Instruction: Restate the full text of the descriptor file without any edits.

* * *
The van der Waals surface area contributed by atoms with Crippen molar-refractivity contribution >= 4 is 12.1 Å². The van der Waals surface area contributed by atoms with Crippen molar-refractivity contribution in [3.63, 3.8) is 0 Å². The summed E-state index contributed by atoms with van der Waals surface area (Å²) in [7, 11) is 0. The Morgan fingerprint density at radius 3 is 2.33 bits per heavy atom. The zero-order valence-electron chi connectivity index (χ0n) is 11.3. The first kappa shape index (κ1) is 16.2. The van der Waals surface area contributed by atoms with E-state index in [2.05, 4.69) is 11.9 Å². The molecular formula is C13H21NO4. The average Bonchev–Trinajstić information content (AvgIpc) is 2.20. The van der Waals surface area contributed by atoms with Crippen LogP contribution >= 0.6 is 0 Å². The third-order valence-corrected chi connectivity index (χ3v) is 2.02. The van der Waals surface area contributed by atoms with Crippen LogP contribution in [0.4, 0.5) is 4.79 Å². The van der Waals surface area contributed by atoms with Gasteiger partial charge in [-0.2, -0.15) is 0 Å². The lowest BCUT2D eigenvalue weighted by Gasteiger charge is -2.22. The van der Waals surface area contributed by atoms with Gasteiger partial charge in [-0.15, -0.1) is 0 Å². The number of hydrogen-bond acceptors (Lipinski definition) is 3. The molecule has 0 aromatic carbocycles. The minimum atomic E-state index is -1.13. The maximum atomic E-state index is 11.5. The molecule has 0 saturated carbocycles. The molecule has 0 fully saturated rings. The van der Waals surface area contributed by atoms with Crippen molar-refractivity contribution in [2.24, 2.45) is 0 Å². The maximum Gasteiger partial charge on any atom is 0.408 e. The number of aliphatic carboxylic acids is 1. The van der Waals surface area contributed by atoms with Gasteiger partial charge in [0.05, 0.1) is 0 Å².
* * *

The van der Waals surface area contributed by atoms with Crippen molar-refractivity contribution >= 4 is 12.1 Å². The van der Waals surface area contributed by atoms with Crippen molar-refractivity contribution in [3.63, 3.8) is 0 Å². The summed E-state index contributed by atoms with van der Waals surface area (Å²) in [7, 11) is 0. The Morgan fingerprint density at radius 3 is 2.33 bits per heavy atom. The zero-order valence-electron chi connectivity index (χ0n) is 11.3. The first kappa shape index (κ1) is 16.2. The van der Waals surface area contributed by atoms with E-state index in [2.05, 4.69) is 11.9 Å². The molecular formula is C13H21NO4. The average Bonchev–Trinajstić information content (AvgIpc) is 2.20. The van der Waals surface area contributed by atoms with Crippen LogP contribution >= 0.6 is 0 Å². The third-order valence-corrected chi connectivity index (χ3v) is 2.02. The van der Waals surface area contributed by atoms with Crippen LogP contribution in [0.4, 0.5) is 4.79 Å². The van der Waals surface area contributed by atoms with Gasteiger partial charge in [-0.2, -0.15) is 0 Å². The lowest BCUT2D eigenvalue weighted by Gasteiger charge is -2.22. The van der Waals surface area contributed by atoms with Gasteiger partial charge in [-0.15, -0.1) is 0 Å². The number of hydrogen-bond acceptors (Lipinski definition) is 3. The molecule has 0 aromatic carbocycles. The minimum atomic E-state index is -1.13. The maximum atomic E-state index is 11.5. The molecule has 0 saturated carbocycles. The molecule has 0 fully saturated rings. The van der Waals surface area contributed by atoms with Crippen molar-refractivity contribution in [2.24, 2.45) is 0 Å². The maximum Gasteiger partial charge on any atom is 0.408 e. The number of aliphatic carboxylic acids is 1. The van der Waals surface area contributed by atoms with Gasteiger partial charge in [0.05, 0.1) is 0 Å².